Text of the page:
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Fully-Healthy Jason Nolf Still Has History To Make For Penn State Wrestling

Jason Nolf understates his own talent.

The Penn State senior comes into the season as the No. 1 ranked pound-for-pound wrestler in the country coming off back-to-back national titles at 157 pounds.

The most recent of those triumphs came after an injury layoff that put the repeat hopes in jeopardy — a feat that left head coach Cael Sanderson, who’s now led the Nittany Lions to seven team titles and 22 individual titles, searching for superlatives.

“[Nolf] returning and winning a national title under the conditions that he did last year was nothing short of a miracle in my mind,” Sanderson said.

Yet for everything he’s accomplished in his three seasons with Penn State and the status he holds heading into this final season as potentially the best in college wrestling, Nolf isn’t willing to divulge anything outside of his consistent focus.

Even after a title that’s lauded as one of the great comebacks of the NCAA Championships.

“It’s definitely a bit of adversity, but I just did what I had to do and stayed focused just like everybody else on the team,” Nolf said. “I just had different tasks to do, and just getting healthy and doing what I needed to do to get back out there.”

The knee injury occurred during the Rutgers dual last January. Missing the final three matchups of the season, Nolf returned for the opening day of the Big Ten Championships five weeks later, picking up a pair of wins before withdrawing prior to the semifinals.

Not fully fit, the Yatesboro, Pa., native was forced to take a more cautious approach to his bouts — contrary to the aggressive style that’s allowed him to collect 45 pins in his collegiate career. 

Outside his injury forfeit against Rutgers last year, Nolf hasn’t lost a bout since his freshman season.

There are takeaways from an experience like that when you’re not 100 percent, but there’s no question pre-injury Nolf will be back collecting bonus points for Penn State.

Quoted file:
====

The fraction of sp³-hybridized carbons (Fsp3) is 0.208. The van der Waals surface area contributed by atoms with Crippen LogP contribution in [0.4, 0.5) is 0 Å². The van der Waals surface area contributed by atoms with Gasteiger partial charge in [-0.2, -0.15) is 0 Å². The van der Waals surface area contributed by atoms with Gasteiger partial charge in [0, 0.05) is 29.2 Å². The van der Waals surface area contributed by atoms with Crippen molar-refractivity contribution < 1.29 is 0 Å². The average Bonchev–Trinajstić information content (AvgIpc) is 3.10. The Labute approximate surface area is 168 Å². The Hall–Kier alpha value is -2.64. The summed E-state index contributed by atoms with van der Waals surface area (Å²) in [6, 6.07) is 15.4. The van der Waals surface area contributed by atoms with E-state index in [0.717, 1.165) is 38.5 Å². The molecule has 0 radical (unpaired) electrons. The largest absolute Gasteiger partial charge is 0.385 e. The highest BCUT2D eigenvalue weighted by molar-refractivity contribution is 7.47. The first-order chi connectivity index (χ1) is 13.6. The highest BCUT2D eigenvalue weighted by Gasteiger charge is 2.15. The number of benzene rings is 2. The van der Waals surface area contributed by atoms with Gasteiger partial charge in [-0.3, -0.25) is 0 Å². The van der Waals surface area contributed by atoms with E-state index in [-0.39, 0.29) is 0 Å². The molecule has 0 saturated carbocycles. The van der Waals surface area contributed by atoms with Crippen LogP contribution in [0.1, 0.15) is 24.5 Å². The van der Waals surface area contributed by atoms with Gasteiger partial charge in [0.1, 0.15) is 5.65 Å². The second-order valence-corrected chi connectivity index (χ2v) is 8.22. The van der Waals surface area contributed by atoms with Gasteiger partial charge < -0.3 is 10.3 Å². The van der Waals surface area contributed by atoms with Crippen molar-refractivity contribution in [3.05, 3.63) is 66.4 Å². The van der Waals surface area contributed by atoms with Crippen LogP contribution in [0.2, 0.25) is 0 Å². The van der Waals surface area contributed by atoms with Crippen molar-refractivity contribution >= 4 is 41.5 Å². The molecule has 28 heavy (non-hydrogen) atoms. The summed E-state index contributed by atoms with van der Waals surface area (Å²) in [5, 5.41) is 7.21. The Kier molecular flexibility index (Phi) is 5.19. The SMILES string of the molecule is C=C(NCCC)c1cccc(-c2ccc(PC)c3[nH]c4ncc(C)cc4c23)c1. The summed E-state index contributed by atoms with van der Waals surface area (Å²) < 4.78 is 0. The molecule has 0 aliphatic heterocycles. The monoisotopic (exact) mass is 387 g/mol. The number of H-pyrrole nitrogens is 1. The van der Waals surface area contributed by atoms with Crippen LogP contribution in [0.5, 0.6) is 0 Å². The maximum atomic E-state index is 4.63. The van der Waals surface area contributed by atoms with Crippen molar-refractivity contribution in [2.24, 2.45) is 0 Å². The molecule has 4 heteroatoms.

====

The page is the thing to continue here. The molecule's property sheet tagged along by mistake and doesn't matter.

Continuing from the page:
“At nationals I couldn’t wrestle as crazy. I had to wrestle a little bit more baseline, but I’m back to 100 percent so I’m feeling good,” he said. “I had to be [more conservative], but not anymore.”

Those quick victories and sheer dominance are what we’ve come to expect from Nolf.

As it stands, he’s already placed himself in unique company with two national titles. A third this season would match him for most in program history alongside Ed Ruth and Zain Retherford, and a fourth trip to the NCAA finals bout would make him the second Nittany Lion to accomplish that feat, alongside recent World Champion David Taylor.

Couple that with the fact he’s on pace to become Penn State’s all-time pins leader, just eight off the record 53 falls that Retherford completed last season.

But ask around the program and that’s only part of the reason why Nolf will be remembered for a long time to come. 

It all goes back to the understated aspect, the “do what I need to do” example he sets, which will cement his place among Penn State’s all-time best.

“He’s a great leader, just a tremendous individual,” Sanderson said. “He’s just one of those guys who’s like an Ed Ruth, or a David Taylor, or a Quentin Wright, that you’re just dang happy they came to Penn State.”

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About the Author

Steve Connelly

Unfortunately, former editor Steve Connelly has graduated. Where is he now? He might be doing something related to that PR degree he got in 2019. Maybe he finally opened that sports bar named after one of his photos, the Blurry Zamboni. Or he might just be eating chicken tenders and couch surfing. Anything’s possible. If you really want to know, follow him on Twitter @slc2o.

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